Continuous aspiration of subglottic secretions using a specially designed endotracheal tube attached to a suction device reduces the risk of microaspiration and the incidence of ventilator-associated pneumonia; however, overall clinical outcomes are not altered. Silver-coated endotracheal tubes reduce biofilm formation and the incidence of ventilator-associated pneumonia; however, overall clinical outcomes are not altered.

Selective decontamination of the oropharynx (using topical gentamicin, colistin, chlorhexidine, vancomycin cream, or a combination) or of the entire gastrointestinal tract (using polymyxin B, an aminoglycoside or quinolone, and either nystatin or amphotericin B) is controversial because of concerns about resistant strains and because decontamination, although it decreases incidence of ventilator-associated pneumonia, has not been shown to decrease mortality.

Surveillance cultures and routinely changing ventilator circuits or endotracheal tubes have not been shown to decrease ventilator-associated pneumonia.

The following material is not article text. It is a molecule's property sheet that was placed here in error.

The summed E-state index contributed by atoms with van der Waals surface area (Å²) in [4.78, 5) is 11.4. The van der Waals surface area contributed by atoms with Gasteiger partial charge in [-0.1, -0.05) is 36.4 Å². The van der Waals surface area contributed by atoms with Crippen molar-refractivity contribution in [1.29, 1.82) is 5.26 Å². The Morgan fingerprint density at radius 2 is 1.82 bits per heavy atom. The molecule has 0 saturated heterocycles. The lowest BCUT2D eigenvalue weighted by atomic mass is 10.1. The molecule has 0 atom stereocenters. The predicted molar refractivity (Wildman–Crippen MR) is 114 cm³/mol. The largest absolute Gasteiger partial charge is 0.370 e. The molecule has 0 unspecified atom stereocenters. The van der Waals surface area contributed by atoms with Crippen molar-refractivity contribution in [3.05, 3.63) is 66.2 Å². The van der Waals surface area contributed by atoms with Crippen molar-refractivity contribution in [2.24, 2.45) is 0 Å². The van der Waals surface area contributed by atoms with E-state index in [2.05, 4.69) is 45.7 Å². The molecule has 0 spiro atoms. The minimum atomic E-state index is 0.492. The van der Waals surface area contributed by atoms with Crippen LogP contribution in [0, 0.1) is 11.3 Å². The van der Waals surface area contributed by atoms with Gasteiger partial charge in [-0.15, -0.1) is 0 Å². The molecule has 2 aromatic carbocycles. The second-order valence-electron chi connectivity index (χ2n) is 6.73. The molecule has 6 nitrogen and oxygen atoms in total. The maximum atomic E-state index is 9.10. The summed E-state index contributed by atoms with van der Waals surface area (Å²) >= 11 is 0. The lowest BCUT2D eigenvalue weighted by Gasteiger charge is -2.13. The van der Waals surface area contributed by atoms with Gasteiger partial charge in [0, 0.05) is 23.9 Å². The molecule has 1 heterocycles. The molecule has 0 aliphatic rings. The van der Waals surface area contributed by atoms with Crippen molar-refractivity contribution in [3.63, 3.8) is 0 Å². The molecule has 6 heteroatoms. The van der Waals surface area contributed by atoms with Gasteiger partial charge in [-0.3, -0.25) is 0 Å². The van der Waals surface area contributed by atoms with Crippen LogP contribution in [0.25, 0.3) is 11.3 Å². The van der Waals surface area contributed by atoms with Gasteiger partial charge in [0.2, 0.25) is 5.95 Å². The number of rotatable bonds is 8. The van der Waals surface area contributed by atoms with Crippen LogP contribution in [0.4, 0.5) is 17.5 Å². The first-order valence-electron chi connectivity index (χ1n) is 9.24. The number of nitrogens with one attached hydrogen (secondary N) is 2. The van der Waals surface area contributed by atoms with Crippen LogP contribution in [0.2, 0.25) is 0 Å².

Key Points

  • Ventilator-associated pneumonia is pneumonia that develops at least 48 hours after endotracheal intubation.

  • Likely pathogens differ from those causing community-acquired pneumonia and often require initial empiric antibiotic therapy that is active against antibiotic-resistant organisms.

  • Diagnosis is difficult, with culture of a potential pathogen from pleural fluid or blood being the most specific finding.

  • Reassess patients 2 to 3 days after initiation of treatment, and change antibiotics based on available culture and clinical data.

Drugs Mentioned In This Article

Drug Name Select Trade
Zosyn, Zosyn Powder
Maxipime
Merrem
FIRVANQ, Vancocin, Vancocin Powder, VANCOSOL
Zyvox, Zyvox Powder, Zyvox Solution
Ceptaz, Fortaz, Tazicef, Tazidime
Cetraxal , Ciloxan, Cipro, Cipro XR, OTIPRIO, Proquin XR
Iquix, Levaquin, Levaquin Leva-Pak, Quixin
Amikin, Amikin Pediatric, ARIKAYCE
Garamycin, Genoptic, Genoptic SOP, Gentacidin, Gentafair, Gentak , Gentasol, Ocu-Mycin
AK-Tob, BETHKIS, Kitabis Pak, Nebcin, Tobi, TOBI Podhaler, Tobrasol , Tobrex
Betasept, Chlorostat, DYNA-HEX, Hibiclens, Oro Clense , Peridex, Periogard, PerioRx , Perisol
No brand name available
Bio-Statin , KLAYESTA, Mycostatin, Nyamyc, Nyata, Nystex, Nystop, Pedi-Dri
Amphocin, Fungizone
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NOTE: This is the Professional Version. CONSUMERS: View Consumer Version